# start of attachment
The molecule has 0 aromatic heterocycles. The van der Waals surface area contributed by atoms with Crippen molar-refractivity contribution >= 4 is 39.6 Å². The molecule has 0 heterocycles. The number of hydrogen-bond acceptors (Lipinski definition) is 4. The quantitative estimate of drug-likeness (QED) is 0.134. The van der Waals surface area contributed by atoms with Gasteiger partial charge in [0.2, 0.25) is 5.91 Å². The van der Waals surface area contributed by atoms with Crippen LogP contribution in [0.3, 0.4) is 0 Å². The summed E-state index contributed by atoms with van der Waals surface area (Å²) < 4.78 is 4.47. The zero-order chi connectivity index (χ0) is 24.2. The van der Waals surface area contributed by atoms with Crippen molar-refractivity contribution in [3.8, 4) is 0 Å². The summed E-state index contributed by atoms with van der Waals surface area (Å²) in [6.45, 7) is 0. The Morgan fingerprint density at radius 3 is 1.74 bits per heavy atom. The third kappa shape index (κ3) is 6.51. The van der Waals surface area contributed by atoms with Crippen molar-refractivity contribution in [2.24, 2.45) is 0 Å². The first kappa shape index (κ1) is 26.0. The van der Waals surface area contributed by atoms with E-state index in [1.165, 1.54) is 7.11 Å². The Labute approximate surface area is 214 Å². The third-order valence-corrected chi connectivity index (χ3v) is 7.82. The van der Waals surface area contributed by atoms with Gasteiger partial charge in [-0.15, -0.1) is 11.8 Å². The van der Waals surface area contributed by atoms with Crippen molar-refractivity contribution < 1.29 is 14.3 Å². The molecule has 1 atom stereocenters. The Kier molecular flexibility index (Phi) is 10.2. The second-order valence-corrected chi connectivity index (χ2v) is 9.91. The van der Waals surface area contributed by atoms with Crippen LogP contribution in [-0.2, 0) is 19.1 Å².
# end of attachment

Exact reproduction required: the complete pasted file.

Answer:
The molecule has 0 aromatic heterocycles. The van der Waals surface area contributed by atoms with Crippen molar-refractivity contribution >= 4 is 39.6 Å². The molecule has 0 heterocycles. The number of hydrogen-bond acceptors (Lipinski definition) is 4. The quantitative estimate of drug-likeness (QED) is 0.134. The van der Waals surface area contributed by atoms with Gasteiger partial charge in [0.2, 0.25) is 5.91 Å². The van der Waals surface area contributed by atoms with Crippen LogP contribution in [0.3, 0.4) is 0 Å². The summed E-state index contributed by atoms with van der Waals surface area (Å²) < 4.78 is 4.47. The zero-order chi connectivity index (χ0) is 24.2. The van der Waals surface area contributed by atoms with Crippen molar-refractivity contribution in [3.8, 4) is 0 Å². The summed E-state index contributed by atoms with van der Waals surface area (Å²) in [6.45, 7) is 0. The Morgan fingerprint density at radius 3 is 1.74 bits per heavy atom. The third kappa shape index (κ3) is 6.51. The van der Waals surface area contributed by atoms with Crippen molar-refractivity contribution in [2.24, 2.45) is 0 Å². The first kappa shape index (κ1) is 26.0. The van der Waals surface area contributed by atoms with E-state index in [1.165, 1.54) is 7.11 Å². The Labute approximate surface area is 214 Å². The third-order valence-corrected chi connectivity index (χ3v) is 7.82. The van der Waals surface area contributed by atoms with Gasteiger partial charge in [-0.15, -0.1) is 11.8 Å². The van der Waals surface area contributed by atoms with Crippen molar-refractivity contribution < 1.29 is 14.3 Å². The molecule has 1 atom stereocenters. The Kier molecular flexibility index (Phi) is 10.2. The second-order valence-corrected chi connectivity index (χ2v) is 9.91. The van der Waals surface area contributed by atoms with Crippen LogP contribution in [-0.2, 0) is 19.1 Å².